Ideally, this would be in-person, she said, but a live online class with other students would probably be just as effective.

Not everyone, though, may have access to an MBSR program, in person or online. But there are a few basic mindfulness tips that can help calm anxious feelings that can be practiced independently at home.

  • Set aside time. Practicing mindfulness regularly will help you experience the benefits of mindfulness sooner. Start with 5 to 10 minutes a day.
  • Avoid distractions. Choose a quiet place that is free from distractions. Be sure to silence your phone.
  • Observe the present moment. The goal of mindfulness is to bring your attention to what is happening right now without judgment.
  • Choose an object to focus on. This can be as simple as the breath, the sensations in the body, or your thoughts.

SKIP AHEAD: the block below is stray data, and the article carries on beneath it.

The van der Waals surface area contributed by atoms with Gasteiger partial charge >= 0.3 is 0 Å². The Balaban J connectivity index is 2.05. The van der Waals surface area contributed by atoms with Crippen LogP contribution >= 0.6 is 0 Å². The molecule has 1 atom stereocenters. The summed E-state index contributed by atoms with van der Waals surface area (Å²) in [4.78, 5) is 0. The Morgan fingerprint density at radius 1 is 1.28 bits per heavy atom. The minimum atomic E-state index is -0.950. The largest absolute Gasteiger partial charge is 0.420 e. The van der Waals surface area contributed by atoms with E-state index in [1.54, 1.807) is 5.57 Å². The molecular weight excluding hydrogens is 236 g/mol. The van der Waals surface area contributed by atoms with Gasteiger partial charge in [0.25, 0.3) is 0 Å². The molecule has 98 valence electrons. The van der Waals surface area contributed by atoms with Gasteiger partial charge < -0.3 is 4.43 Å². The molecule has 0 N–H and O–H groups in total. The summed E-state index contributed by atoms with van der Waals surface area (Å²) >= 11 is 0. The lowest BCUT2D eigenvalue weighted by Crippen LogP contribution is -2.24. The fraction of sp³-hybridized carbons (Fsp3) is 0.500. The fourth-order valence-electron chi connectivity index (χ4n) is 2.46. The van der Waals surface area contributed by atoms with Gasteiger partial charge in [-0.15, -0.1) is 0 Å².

• Try mindful action. Some people have better luck practicing mindfulness while walking, washing the dishes, or doing another simple action. With these, bring your attention to the action, such as noticing the feel of the earth under your feet as you walk.
  • Keep coming back. If your mind wanders — and it inevitably will — gently bring your attention back to the present moment.
  • Be kind to yourself. Don’t worry if you find it difficult to stay present. Mindfulness, like other skills, grows stronger the more you practice.

A new study builds on a growing body of evidence supporting mindfulness meditation for anxiety relief.

The research suggests that mindfulness-based stress reduction (MBSR) may be as effective for treating anxiety as a commonly prescribed antidepressant.

Still, mindfulness is not a magic bullet and may not work for everyone.

Some individuals living with anxiety disorders may experience greater relief from their symptoms with medication, psychotherapy, or a combination of both.

If you’re interested in learning more about the benefits of mindfulness meditation, ask your doctor or mental health professional if it’s the right option for you.